Sébastien Bourguignon : Manager Conseil IT LinkedIn:
Gilbert Reveillon : CEO Mobile LOOV Linkedin : https://
Konstantin Yakunin : Co-Founder and CEO, Express Russian Mail Service LinkedIn : https://
Ian Scarffe LinkedIn : https://
Alexander Busarov : WaBi co-founder LinkedIn : https://
Mikhail Gamzin : CEO & Founder LinkedIn : https://
Dmitri Moiseev : COO & Co-founder LinkedIn : https://
Mikhail Zelenin : VP, Products & Blockchain Architect LinkedIn : https://
Dmitri Khmelidze : CFO LinkedIn : https://
Dmitri Sukhanov : CTO LinkedIn : https://
Andrey Li : VP, Integration & Strategic Partnerships LinkedIn : https://
Learn more about "Navi Address "
Website : https://
White Paper : https://
Reddit : https://
Telegram : https://
Medium : https://
Facebook : https://
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BitcoinTalk : https://
Naviaddress coverage on e27 - https: //
Naviaddress intro video - https://
Naviaddress problems-solution intro video - https://
DPD company testimonial - https://
submitted by Signal693 to ICOAnalysis [link] [comments]

On Four Original Sins of Open Source Crypto Currencies and Some Possibly Catastrophic Events

There are four built-in properties of bitcoin which cryptographers such as Nicolas T. Courtois and Jean-Jacques Quisquater consider to be the original sins of bitcoin and which have also been copied by many other crypto currencies. I have access to an unpublished paper by them. In the paper, they advocate a more careful approach than massively using "untested" cryptographic solutions. They revisit several well-known cryptography and security engineering principles and show that they can provide definite solutions which could make digital currencies more robust. For example they show that even if there is no attack yet on the discrete logarithm problem in secp256k1 there are definitely things which can be done right now in order to protect bitcoins from being stolen in the future. They postulate that crypto currencies demand STRICTER security requirements than traditional financial systems (already very difficult). In traditional finance market/payment participants are trusted and the system designers/engineers are trusted. In open systems such as bitcoin there is no way to exclude malicious participants. They can run a large part of the network or even infect the source code or the broader business ecosystem with subversive functionalities such as allowing for-profit blockchain manipulation as a service. They examine a number of recent catastrophic events in various crypto currencies which have been programmed in advance in the source code and nobody had noticed before it was too late. Clearly the security of open source crypto currencies cannot be take for granted. They claim that they actually require new security paradigms to be developed. For example in this paper they show that security of current bitcoin against double spending attacks can be improved with a new notion of "plaintext aware hashing".
submitted by dbabbitt to CryptoCurrency [link] [comments]

Gold, Bitcoin surge in wake of economic uncertainty - YouTube Sollten wir Angst haben um Bitcoin?  News am 25.06.2018 Nicolas Courtois On Hash Rate 51 and Protection Against Double Spending In Bitcoin and Other Crypto Nicolas Courtois - YouTube Blockchain vision #3 - Nicolas Courtois

Der Kryptograf Nicolas Courtois vom University College London hält den Bitcoin-Block sogar für "die wichtigste Erfindung des 21. Jahrhunderts" – wenn Bitcoin nur nicht ständig Eigentore schießen würde. Seit ihrer Einführung werden Schwächen der Blockchain offenbar – von hundertprozentiger Sicherheit ist sie weit entfernt, wie mehr als 40 Fälle von Diebstahl und Übernahmen von ... Dr Nicolas Courtois (UCL Computer Science) comments on the future of Bitcoin. The future of cryptocurrencies: Bitcoin and beyond UCL News - UCL – University College London Close / Archives for Nicolas Courtois. Bitcoin Expo 2015 Shortlist Of People You Should Come & Meet . January 21, 2015 By Sergio Schout Leave a Comment. In a few days from now, the Bitcoin expo 2015 will begin. This conference will be held in London and is organised by Crypto Events. We at CryptoArticles are looking forward to our first congress of 2015. It will be fun to hear what everyone is up to ... Nicolas Courtois, a cryptographer at University College London, says that the Bitcoin block chain could be “the most important invention of the twenty-first century” — if only Bitcoin were ... 6 Nicolas T. Courtois 2009-2014 Bitcoin Decentralized peer to peer payment system which works as currency: => has units of value which can be exchanged for “real money”. Currently 1BTC= 300 GBP Based on cryptography and network effects. Anarchy,not supported by any government and not issued by any bank.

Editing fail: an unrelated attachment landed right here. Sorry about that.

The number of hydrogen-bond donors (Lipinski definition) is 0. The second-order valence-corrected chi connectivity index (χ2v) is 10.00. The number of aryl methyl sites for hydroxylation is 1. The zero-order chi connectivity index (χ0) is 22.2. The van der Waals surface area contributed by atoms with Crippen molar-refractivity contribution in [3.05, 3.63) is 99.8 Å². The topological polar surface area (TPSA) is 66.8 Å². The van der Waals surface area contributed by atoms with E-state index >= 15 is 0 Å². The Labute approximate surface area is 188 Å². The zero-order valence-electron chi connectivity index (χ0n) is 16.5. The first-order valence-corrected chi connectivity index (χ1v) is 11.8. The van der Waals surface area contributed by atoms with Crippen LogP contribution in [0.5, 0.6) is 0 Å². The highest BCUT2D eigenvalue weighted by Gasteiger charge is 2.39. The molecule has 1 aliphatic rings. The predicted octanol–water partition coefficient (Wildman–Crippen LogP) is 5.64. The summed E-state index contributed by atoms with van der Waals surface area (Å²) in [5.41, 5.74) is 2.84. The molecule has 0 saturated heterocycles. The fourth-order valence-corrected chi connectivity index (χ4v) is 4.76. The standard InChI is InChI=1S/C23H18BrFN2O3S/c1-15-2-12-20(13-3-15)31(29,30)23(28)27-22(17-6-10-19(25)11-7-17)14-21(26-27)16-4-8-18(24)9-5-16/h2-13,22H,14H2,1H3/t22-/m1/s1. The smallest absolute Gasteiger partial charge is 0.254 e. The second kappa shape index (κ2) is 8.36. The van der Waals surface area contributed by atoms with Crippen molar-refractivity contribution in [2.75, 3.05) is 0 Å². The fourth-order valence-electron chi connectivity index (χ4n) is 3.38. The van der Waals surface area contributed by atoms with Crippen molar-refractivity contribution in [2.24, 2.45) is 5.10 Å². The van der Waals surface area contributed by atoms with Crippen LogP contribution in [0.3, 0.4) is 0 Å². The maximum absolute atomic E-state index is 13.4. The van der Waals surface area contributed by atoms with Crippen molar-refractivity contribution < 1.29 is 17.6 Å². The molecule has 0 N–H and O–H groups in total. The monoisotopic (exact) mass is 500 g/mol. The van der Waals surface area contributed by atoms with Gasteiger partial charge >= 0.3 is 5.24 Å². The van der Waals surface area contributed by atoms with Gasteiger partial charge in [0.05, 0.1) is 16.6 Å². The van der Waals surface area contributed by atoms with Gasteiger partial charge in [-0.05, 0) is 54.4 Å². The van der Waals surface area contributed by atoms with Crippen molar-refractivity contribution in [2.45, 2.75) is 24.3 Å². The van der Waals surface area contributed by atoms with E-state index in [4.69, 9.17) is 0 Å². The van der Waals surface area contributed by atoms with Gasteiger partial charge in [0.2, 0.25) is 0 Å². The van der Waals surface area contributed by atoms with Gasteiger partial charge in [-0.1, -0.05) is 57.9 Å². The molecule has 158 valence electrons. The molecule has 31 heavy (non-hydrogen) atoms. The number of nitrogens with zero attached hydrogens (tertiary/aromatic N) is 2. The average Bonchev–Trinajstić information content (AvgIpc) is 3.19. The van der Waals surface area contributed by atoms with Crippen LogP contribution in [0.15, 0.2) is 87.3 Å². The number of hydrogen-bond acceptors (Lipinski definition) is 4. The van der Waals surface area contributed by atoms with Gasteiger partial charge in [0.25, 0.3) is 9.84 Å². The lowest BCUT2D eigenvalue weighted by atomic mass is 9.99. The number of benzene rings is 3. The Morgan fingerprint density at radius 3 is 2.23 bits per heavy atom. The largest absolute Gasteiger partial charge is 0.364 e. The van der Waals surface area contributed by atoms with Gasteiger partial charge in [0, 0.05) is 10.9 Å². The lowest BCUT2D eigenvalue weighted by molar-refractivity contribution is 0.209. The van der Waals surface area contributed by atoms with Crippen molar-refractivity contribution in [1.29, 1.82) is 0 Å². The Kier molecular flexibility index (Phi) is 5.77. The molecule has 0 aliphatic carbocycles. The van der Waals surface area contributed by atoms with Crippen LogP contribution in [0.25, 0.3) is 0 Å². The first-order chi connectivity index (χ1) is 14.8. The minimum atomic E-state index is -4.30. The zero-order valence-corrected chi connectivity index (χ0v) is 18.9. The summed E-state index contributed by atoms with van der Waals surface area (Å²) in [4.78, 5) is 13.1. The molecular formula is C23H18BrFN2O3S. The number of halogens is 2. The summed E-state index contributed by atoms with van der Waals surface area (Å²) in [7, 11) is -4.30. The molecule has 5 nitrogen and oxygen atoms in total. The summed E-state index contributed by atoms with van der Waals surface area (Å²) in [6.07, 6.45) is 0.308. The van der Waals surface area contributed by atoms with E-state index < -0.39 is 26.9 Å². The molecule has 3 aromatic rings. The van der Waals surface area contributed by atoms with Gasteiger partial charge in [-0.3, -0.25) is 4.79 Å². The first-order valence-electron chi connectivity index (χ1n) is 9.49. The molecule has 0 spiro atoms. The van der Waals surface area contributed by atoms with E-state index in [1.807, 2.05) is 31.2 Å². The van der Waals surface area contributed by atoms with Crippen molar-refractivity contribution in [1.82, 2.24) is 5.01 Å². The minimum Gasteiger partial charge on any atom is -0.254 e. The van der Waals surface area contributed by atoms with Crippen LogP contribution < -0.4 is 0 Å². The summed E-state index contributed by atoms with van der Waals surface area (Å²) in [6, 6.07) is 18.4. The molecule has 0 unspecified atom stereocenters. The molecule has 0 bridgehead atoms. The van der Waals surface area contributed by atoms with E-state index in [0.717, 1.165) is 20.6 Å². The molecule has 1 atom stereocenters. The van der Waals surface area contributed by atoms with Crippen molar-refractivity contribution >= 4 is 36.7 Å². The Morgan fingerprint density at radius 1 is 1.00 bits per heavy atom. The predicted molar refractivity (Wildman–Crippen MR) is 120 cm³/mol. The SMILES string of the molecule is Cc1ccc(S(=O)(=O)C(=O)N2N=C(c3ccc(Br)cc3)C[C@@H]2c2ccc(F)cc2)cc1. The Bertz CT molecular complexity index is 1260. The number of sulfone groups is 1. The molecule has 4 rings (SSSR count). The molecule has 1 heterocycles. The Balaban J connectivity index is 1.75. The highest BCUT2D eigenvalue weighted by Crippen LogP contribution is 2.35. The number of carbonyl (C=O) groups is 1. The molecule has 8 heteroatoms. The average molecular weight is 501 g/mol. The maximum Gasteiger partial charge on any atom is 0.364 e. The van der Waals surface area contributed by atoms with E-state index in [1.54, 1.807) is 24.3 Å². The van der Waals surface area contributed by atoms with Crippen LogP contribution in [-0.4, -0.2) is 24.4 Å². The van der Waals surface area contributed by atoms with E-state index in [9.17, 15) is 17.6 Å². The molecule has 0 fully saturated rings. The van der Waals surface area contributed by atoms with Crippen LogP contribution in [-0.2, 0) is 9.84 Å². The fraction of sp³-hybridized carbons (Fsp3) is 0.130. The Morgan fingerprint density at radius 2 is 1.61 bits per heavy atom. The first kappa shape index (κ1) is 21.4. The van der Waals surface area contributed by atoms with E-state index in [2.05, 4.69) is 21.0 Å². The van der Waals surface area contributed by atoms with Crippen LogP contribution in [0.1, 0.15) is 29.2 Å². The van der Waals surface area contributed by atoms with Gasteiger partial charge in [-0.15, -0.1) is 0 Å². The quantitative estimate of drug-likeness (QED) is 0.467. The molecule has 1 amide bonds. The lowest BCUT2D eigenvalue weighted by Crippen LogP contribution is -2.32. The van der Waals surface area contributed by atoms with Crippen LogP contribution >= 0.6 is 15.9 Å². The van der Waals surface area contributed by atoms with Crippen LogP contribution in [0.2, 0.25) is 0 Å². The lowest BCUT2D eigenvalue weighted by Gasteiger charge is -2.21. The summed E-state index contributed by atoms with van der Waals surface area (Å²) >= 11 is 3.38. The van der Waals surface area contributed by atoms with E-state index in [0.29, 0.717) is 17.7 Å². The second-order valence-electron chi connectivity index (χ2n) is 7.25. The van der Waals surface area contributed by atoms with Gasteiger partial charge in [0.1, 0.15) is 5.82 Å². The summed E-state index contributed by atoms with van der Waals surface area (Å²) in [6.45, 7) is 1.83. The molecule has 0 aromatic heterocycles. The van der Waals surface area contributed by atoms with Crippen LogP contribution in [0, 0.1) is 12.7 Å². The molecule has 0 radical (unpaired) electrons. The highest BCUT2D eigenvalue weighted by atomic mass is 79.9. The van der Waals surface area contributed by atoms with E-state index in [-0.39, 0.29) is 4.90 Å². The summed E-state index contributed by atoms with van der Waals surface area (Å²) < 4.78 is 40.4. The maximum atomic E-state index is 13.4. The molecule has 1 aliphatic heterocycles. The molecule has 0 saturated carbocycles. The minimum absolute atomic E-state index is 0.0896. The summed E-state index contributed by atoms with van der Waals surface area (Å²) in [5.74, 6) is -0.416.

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Gold, Bitcoin surge in wake of economic uncertainty - YouTube

Mainstream Medien wollen Bitcoin tot sehen I Bitcoin News am 12.12.2018 - Duration: 11:22. Crypto Marko 3,398 views. 11:22. ... Nicole Michael Recommended for you. 1:22:03. BITCOINS VERDIENEN ... World's Most Famous Hacker Kevin Mitnick & KnowBe4's Stu Sjouwerman Opening Keynote - Duration: 36:30. Cyber Investing Summit Recommended for you Dans cet épisode, nous vous expliquons ce que vous devriez savoir avant d’investir dans le BITCOIN. ️Lien Coinbase pour investir dans le BITCOIN ($10 offert... Nicolas Courtois is a cryptographer and senior lecturer at University College London. He has been studying cryptocurrencies for some time and has written a number of papers on bitcoin. His talk is ... This video is unavailable. Watch Queue Queue. Watch Queue Queue